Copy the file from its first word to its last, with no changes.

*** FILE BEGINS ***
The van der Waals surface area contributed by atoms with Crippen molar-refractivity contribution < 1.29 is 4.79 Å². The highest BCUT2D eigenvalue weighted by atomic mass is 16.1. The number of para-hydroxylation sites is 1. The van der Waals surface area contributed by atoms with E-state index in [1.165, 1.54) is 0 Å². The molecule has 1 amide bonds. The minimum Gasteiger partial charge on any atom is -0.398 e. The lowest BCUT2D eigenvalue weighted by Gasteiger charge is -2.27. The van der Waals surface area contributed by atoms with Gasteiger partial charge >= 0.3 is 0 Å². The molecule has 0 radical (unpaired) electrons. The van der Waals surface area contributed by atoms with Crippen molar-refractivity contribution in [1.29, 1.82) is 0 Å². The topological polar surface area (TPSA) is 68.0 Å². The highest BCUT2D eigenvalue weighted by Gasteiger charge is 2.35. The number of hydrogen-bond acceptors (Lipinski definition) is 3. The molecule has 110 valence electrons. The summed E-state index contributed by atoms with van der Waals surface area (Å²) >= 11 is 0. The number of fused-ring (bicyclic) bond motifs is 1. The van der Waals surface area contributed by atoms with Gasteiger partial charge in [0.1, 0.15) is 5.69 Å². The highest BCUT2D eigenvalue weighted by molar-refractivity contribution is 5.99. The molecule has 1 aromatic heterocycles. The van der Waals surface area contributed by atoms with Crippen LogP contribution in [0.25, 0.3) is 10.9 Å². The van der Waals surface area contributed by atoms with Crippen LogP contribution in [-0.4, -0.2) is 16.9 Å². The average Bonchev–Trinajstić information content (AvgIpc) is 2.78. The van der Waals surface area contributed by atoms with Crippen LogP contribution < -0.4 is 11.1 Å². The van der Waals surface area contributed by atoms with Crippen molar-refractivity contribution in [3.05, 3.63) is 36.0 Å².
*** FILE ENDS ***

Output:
The van der Waals surface area contributed by atoms with Crippen molar-refractivity contribution < 1.29 is 4.79 Å². The highest BCUT2D eigenvalue weighted by atomic mass is 16.1. The number of para-hydroxylation sites is 1. The van der Waals surface area contributed by atoms with E-state index in [1.165, 1.54) is 0 Å². The molecule has 1 amide bonds. The minimum Gasteiger partial charge on any atom is -0.398 e. The lowest BCUT2D eigenvalue weighted by Gasteiger charge is -2.27. The van der Waals surface area contributed by atoms with Gasteiger partial charge >= 0.3 is 0 Å². The molecule has 0 radical (unpaired) electrons. The van der Waals surface area contributed by atoms with Crippen molar-refractivity contribution in [1.29, 1.82) is 0 Å². The topological polar surface area (TPSA) is 68.0 Å². The highest BCUT2D eigenvalue weighted by Gasteiger charge is 2.35. The number of hydrogen-bond acceptors (Lipinski definition) is 3. The molecule has 110 valence electrons. The summed E-state index contributed by atoms with van der Waals surface area (Å²) >= 11 is 0. The number of fused-ring (bicyclic) bond motifs is 1. The van der Waals surface area contributed by atoms with Gasteiger partial charge in [0.1, 0.15) is 5.69 Å². The highest BCUT2D eigenvalue weighted by molar-refractivity contribution is 5.99. The molecule has 1 aromatic heterocycles. The van der Waals surface area contributed by atoms with Crippen LogP contribution in [0.25, 0.3) is 10.9 Å². The van der Waals surface area contributed by atoms with Crippen LogP contribution in [-0.4, -0.2) is 16.9 Å². The average Bonchev–Trinajstić information content (AvgIpc) is 2.78. The van der Waals surface area contributed by atoms with Crippen LogP contribution < -0.4 is 11.1 Å². The van der Waals surface area contributed by atoms with Crippen molar-refractivity contribution in [3.05, 3.63) is 36.0 Å².